We don’t have any such ritual in our culture, unless you include the Bar Mitzvah, which can be pretty tough if the band is no good. American males remain like children until their late teens or early twenties; sons of privilege who go to grad school are pushing thirty before they properly leave the nest. George W. Bush was one of these. This late entrance into manhood is one of the reasons our teenagers are such a pain in the toches. In the aboriginal cultures, there are no teenagers. Only very short men with acne and high-pitched voices. Where is the crucible which molds today’s man? When does he become a man, leaving the child behind? And don’t say it’s when he gets his driver’s license. That’s when he leaves his parents behind, in the driveway. But the child remains.

In George W. Bush’s case, maybe the cathartic ascent to manhood came when he stopped drinking at age 40, or when he executed his first Texan, Clifton Russell Jr., in 1995. Bush was 49 then. Maybe it was when he graduated from Harvard in 1975 (age 29), or when he was arrested for DUI in 1976 (age 14). Actually I don’t think he ever became a man. I suspect he’s still waiting for that moment to come, and I think all the chickenhawks suffer from this, whether like Rumsfeld they just missed the chance to go on that first hunt or like Richard Perle they chickened out and hid in the palmettos. So they’re eager to fight war, if not personally. They want to be men at last. War is manly stuff. Genghis Khan, the Mongol conqueror who made “Look, mommy, a pony!” the most frightening cry of the 12th Century, remarked:

“The greatest joy you can know is to vanquish your enemies and drive them before you, to ride their horses and seize their possessions, to see the faces of those who were dear to them bedewed with tears, and to clasp their wives and daughters in your arms.”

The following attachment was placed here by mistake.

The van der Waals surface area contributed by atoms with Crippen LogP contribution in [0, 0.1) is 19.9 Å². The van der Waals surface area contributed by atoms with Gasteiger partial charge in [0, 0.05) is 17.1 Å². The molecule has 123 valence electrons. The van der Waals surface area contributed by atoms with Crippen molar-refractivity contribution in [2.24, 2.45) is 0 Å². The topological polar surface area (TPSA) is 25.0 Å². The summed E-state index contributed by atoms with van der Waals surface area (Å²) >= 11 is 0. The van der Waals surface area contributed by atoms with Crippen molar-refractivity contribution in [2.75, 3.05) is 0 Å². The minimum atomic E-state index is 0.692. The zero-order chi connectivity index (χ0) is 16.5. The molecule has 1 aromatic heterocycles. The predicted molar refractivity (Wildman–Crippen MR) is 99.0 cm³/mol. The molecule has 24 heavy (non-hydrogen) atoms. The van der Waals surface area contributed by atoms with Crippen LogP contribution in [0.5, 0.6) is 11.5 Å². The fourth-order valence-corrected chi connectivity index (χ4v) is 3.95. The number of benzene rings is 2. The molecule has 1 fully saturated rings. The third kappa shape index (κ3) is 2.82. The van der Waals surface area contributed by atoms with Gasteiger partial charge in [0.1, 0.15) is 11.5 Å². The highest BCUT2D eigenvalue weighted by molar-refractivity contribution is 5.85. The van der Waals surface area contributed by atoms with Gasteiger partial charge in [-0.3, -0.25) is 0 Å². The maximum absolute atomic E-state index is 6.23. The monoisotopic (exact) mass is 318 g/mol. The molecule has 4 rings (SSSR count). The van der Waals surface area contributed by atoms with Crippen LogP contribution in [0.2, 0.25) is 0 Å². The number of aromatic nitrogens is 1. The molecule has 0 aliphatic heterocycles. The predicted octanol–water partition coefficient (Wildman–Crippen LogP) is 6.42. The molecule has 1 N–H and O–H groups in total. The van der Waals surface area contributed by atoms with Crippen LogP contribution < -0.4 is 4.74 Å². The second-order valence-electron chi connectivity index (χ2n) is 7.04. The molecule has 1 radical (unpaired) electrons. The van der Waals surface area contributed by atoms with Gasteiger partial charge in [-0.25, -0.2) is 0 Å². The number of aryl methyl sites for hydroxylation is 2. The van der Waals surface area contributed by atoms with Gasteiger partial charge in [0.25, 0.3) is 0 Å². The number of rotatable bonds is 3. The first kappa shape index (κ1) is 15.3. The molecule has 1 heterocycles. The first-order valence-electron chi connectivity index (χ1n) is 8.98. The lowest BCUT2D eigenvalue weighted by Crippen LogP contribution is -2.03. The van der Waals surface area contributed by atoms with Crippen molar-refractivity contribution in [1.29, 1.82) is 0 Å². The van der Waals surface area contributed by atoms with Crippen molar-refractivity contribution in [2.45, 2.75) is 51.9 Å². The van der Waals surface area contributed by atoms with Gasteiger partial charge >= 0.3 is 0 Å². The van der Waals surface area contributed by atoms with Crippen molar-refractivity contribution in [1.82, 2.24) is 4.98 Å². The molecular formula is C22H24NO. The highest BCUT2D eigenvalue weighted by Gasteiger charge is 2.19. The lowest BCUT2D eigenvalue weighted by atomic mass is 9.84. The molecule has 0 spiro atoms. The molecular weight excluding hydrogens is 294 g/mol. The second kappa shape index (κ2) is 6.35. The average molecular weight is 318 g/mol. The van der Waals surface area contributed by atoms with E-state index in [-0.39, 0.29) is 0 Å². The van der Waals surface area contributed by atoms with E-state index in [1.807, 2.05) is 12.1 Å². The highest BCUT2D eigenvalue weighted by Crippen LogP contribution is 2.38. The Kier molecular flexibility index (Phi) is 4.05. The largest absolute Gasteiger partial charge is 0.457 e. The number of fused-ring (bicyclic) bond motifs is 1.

Nobody called old Genghis “Pooty-Poot”, I guarantee you that. He may have been a little rough on Central Europe, but Genghis at least knew what he was talking about: he rode his own horse into battle, and they were rinsing the bloodstains out of his hat well into the 13th Century. He was no chickenhawk. He also said, “violence never settles anything,” which is a sentiment pretty typical of war veterans throughout history. Men who have never been to war lack the perspective which only comes with experience. Like grandma said, there’s nothing like wading through a quagmire of blood and guts to get your head screwed on straight. The problem with today’s chickenhawks is that they’re so used to having everything done for them, they think by sending other people off to war, they will make themselves into men by proxy.

If this seems like a tenuous idea, consider how much your own childhood shaped who you are. These men were boys once, and for a lot longer than most of us. George W. Bush’s Daddy, George Senior, was 20 years old when he flew a raid on Chichi Jima during WWII. You want to talk about catharsis, this guy’s plane was crippled but he kept on fighting and crashed in the sea in as heroic a manner as can be imagined. After a distinguished public career, same Daddy became President the old-fashioned way, by getting elected. That’s a tough act to follow, and it may explain George Junior’s obsession with defeating Saddam Hussein better than all of the geopolitical rationales in the world. Because as tough a warrior as he was, George Sr. never caught Saddam. This is Junior’s big chance to show up his Pops. He’s had all of life’s rewards handed to him: wealth, power, baseball teams, the Presidency: just this once he wants to win one for himself. I get the feeling the same can be said for all the chickenhawks, at some level. They’re a bunch of insecure, angry children, sliding inexorably into old age without having tasted real manhood for themselves. No matter what they achieve, no matter what rewards, it is all consumed by the tapeworm of self-doubt. It’s the rest of us who have to suffer and die while their endless initiation ceremony grinds on.